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A friend of mine, working on a company that sells clothing online, told me that the photographers there change their cameras quite often because their cameras wear out quickly due to the thousands of pictures they take weekly.

How long do DSLR cameras last before need to be replaced and why does that happen (considering nothing's got broken)?

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If your friend is truly referring to photographers that take thousands of images per week, yes they likely will wear out the shutter in about a year or so. Note that the shutter can be replaced for a reasonable cost.

Most amateurs don't take thousands of photos a week and even many working pros do not outside of some specific areas such as action and sports photography.

It's far more likely that most will upgrade after a few years simply because they want to take advantage of technological advances and new features. Not because their current model all of a sudden stopped working and failed.

  • It's also worth mentioning that manufacturers seem to be less concerned with durability/reliability of dSLRs than for the film SLRs the same companies used to make. For example it's common to find consumer Nikon & Canon film SLRs from the 1970s & 80s (all made in Japan) still in working condition, yet the same can't quite be said for their dSLRs from 5-10 years ago. Part of the reason for this is that dSLRs are more complex and environmentally susceptible than older film cameras, but the other factor is that manufacturers have accepted consumer perception that cameras are now consumables. – HamishKL Jan 23 '16 at 2:37
  • I have not (yet) seen very many "worn out" dDSLRs personally and certainly I've seen early model pro dSLRs that have performed way past their estimated lifespan and into the realm of legend, but I'm saying that there is more to go wrong with digicams than older cameras that filled the same role in past decades, and that manufacturers don't seem to put much emphasis on durability these days by comparison. – HamishKL Jan 23 '16 at 2:49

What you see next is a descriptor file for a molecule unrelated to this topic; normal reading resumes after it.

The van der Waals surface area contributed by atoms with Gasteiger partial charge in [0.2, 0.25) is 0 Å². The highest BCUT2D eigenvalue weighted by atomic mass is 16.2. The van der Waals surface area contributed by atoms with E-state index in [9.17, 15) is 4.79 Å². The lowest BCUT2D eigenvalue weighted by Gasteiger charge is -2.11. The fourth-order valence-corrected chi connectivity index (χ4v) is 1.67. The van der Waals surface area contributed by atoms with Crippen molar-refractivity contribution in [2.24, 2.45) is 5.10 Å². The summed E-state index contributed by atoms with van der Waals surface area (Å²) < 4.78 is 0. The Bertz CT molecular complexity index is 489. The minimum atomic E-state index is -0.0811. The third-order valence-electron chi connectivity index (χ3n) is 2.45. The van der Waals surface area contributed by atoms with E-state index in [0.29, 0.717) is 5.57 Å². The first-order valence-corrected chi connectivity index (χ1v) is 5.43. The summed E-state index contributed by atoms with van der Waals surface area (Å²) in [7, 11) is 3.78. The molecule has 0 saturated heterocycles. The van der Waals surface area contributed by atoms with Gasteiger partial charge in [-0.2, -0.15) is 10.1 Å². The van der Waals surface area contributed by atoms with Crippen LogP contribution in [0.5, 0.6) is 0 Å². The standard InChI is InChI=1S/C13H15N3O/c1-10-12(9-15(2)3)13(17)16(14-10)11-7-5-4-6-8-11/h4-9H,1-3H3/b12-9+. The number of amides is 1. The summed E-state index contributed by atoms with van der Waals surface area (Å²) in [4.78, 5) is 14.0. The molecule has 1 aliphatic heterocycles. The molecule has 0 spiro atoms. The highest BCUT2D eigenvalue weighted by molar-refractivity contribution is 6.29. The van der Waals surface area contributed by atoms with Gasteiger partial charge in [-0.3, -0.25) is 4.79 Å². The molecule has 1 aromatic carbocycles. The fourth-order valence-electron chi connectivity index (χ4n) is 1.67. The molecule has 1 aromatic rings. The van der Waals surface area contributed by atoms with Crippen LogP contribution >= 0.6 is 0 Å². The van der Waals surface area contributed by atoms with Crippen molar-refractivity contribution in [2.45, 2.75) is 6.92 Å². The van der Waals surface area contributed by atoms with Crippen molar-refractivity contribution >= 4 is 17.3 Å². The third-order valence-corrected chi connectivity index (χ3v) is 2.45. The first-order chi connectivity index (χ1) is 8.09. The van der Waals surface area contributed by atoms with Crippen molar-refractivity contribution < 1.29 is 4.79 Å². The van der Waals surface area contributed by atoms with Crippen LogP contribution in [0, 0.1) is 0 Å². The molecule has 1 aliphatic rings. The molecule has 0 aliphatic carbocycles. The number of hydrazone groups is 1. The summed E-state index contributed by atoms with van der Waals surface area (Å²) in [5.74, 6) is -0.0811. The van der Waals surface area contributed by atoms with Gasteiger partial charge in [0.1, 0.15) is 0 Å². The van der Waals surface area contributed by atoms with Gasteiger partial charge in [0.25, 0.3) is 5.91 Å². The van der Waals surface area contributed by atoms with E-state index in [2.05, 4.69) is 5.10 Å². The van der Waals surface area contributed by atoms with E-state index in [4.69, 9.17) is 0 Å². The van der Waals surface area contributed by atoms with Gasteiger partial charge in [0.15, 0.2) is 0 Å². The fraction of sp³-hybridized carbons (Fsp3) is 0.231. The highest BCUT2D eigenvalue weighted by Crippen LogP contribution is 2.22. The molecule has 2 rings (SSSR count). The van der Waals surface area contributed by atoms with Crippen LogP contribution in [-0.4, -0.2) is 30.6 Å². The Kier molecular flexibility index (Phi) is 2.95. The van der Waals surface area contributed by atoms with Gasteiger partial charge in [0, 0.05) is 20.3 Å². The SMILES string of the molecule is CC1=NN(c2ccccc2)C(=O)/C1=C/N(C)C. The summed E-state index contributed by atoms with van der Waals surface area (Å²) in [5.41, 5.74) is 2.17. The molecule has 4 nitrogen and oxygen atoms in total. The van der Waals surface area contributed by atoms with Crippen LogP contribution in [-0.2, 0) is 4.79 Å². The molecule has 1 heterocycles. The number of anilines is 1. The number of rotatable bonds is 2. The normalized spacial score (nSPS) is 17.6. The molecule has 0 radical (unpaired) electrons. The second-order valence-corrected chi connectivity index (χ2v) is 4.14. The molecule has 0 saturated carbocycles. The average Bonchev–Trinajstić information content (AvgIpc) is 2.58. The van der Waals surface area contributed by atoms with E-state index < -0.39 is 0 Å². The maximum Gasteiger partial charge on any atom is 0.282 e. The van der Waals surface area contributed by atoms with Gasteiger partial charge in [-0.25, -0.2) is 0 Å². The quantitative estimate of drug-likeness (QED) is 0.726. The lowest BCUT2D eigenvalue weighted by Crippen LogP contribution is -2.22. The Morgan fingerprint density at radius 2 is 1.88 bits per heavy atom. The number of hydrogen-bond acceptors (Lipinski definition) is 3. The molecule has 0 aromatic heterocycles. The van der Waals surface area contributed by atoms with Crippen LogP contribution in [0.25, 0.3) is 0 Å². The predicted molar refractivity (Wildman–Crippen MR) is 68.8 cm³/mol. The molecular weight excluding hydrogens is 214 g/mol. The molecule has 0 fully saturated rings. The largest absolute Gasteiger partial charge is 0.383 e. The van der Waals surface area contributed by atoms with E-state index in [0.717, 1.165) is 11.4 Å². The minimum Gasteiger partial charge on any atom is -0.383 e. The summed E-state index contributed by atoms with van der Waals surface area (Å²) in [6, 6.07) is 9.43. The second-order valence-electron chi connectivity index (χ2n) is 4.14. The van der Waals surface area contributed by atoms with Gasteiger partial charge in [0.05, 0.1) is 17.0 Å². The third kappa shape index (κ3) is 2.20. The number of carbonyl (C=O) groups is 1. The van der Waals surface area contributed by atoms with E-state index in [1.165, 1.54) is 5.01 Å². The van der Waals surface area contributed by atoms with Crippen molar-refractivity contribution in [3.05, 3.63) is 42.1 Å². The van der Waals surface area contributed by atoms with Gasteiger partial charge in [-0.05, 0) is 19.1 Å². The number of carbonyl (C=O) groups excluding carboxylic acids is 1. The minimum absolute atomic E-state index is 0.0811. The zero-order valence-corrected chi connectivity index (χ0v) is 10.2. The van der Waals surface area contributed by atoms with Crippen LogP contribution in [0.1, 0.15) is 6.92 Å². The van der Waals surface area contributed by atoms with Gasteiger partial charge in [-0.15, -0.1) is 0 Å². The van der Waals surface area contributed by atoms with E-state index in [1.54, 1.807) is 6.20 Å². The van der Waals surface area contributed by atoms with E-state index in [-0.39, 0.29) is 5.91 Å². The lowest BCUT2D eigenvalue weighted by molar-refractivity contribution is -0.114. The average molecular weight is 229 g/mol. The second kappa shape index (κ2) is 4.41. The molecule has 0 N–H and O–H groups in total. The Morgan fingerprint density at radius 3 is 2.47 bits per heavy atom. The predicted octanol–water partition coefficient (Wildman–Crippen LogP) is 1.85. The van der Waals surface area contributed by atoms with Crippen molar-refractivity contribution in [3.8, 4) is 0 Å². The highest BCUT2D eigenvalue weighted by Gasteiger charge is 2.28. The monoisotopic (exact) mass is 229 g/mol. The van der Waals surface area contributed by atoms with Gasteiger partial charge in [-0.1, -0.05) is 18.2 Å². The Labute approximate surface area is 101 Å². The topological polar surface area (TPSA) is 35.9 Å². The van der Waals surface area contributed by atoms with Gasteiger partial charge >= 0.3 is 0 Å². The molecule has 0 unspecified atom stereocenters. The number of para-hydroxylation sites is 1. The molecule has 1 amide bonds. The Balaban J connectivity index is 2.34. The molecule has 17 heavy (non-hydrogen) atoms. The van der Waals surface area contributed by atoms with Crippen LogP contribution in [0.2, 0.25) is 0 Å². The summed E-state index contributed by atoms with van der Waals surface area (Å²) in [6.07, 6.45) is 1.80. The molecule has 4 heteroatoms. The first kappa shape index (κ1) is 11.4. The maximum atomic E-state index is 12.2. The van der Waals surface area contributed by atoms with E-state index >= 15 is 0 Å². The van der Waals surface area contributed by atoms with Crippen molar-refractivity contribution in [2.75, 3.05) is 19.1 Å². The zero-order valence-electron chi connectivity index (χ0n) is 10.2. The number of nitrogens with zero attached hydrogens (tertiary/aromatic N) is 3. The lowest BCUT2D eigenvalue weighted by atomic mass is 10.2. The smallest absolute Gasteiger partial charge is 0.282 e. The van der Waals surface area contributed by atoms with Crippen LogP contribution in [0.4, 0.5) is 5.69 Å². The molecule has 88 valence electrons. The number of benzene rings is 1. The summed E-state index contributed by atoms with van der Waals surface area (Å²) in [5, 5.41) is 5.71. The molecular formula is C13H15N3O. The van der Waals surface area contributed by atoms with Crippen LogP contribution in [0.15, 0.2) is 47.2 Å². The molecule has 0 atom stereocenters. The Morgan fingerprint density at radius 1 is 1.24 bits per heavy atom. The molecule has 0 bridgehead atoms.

• @HamishKL Sounds like you should add an answer of your own. The comment section of my answer is not a great place. – dpollitt Jan 23 '16 at 2:50
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Nothing gets broken, but the shutter will wear out. If you take a look at DSLR second hand sales (like eBay) you will notice either the seller specifying the shutter count, or someone interested asking about it.

As some tutorial websites are saying, shutter count is like the mileage at a car.

Digital Photography School

The inner workings of a camera are delicate and fragile and made to withstand around 100,000 shutter releases. Canon says that their 5D mkII is good for about 150k and the 1D, 200k. But life expectancy isn’t something you’ll find on the specs of a camera you’re looking at buying, much like mileage expectancy isn’t on the price sticker of a new Ford Focus. No manufacturer of items can assure how long an item will last and to do so would be a bad idea on their behalf incase your particular unit didn’t match those expectations.